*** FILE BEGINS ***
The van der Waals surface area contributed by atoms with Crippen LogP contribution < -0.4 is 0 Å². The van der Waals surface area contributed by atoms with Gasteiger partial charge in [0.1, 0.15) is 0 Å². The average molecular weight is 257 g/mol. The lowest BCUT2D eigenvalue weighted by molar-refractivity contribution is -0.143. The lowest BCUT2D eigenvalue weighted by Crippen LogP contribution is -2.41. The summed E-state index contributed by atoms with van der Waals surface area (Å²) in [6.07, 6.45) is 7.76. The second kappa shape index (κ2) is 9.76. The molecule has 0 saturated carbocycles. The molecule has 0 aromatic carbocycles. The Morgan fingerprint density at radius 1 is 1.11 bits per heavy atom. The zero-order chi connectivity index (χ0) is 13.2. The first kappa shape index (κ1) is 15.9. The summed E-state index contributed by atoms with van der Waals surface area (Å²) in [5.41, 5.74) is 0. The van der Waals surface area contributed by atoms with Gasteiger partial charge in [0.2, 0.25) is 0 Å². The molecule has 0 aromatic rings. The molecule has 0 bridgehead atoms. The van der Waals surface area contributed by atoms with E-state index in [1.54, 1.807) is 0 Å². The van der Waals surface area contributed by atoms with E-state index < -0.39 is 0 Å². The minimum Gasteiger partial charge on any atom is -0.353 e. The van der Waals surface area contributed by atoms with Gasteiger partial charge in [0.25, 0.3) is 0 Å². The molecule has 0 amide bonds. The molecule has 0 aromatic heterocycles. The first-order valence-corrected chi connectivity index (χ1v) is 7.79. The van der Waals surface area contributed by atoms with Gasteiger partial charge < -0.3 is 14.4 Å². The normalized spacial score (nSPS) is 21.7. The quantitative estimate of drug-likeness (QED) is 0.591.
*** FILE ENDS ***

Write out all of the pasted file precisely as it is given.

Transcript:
The van der Waals surface area contributed by atoms with Crippen LogP contribution < -0.4 is 0 Å². The van der Waals surface area contributed by atoms with Gasteiger partial charge in [0.1, 0.15) is 0 Å². The average molecular weight is 257 g/mol. The lowest BCUT2D eigenvalue weighted by molar-refractivity contribution is -0.143. The lowest BCUT2D eigenvalue weighted by Crippen LogP contribution is -2.41. The summed E-state index contributed by atoms with van der Waals surface area (Å²) in [6.07, 6.45) is 7.76. The second kappa shape index (κ2) is 9.76. The molecule has 0 saturated carbocycles. The molecule has 0 aromatic carbocycles. The Morgan fingerprint density at radius 1 is 1.11 bits per heavy atom. The zero-order chi connectivity index (χ0) is 13.2. The first kappa shape index (κ1) is 15.9. The summed E-state index contributed by atoms with van der Waals surface area (Å²) in [5.41, 5.74) is 0. The van der Waals surface area contributed by atoms with Gasteiger partial charge in [0.2, 0.25) is 0 Å². The molecule has 0 aromatic rings. The molecule has 0 bridgehead atoms. The van der Waals surface area contributed by atoms with E-state index in [1.54, 1.807) is 0 Å². The van der Waals surface area contributed by atoms with E-state index < -0.39 is 0 Å². The minimum Gasteiger partial charge on any atom is -0.353 e. The van der Waals surface area contributed by atoms with Gasteiger partial charge in [0.25, 0.3) is 0 Å². The molecule has 0 amide bonds. The molecule has 0 aromatic heterocycles. The first-order valence-corrected chi connectivity index (χ1v) is 7.79. The van der Waals surface area contributed by atoms with Gasteiger partial charge < -0.3 is 14.4 Å². The normalized spacial score (nSPS) is 21.7. The quantitative estimate of drug-likeness (QED) is 0.591.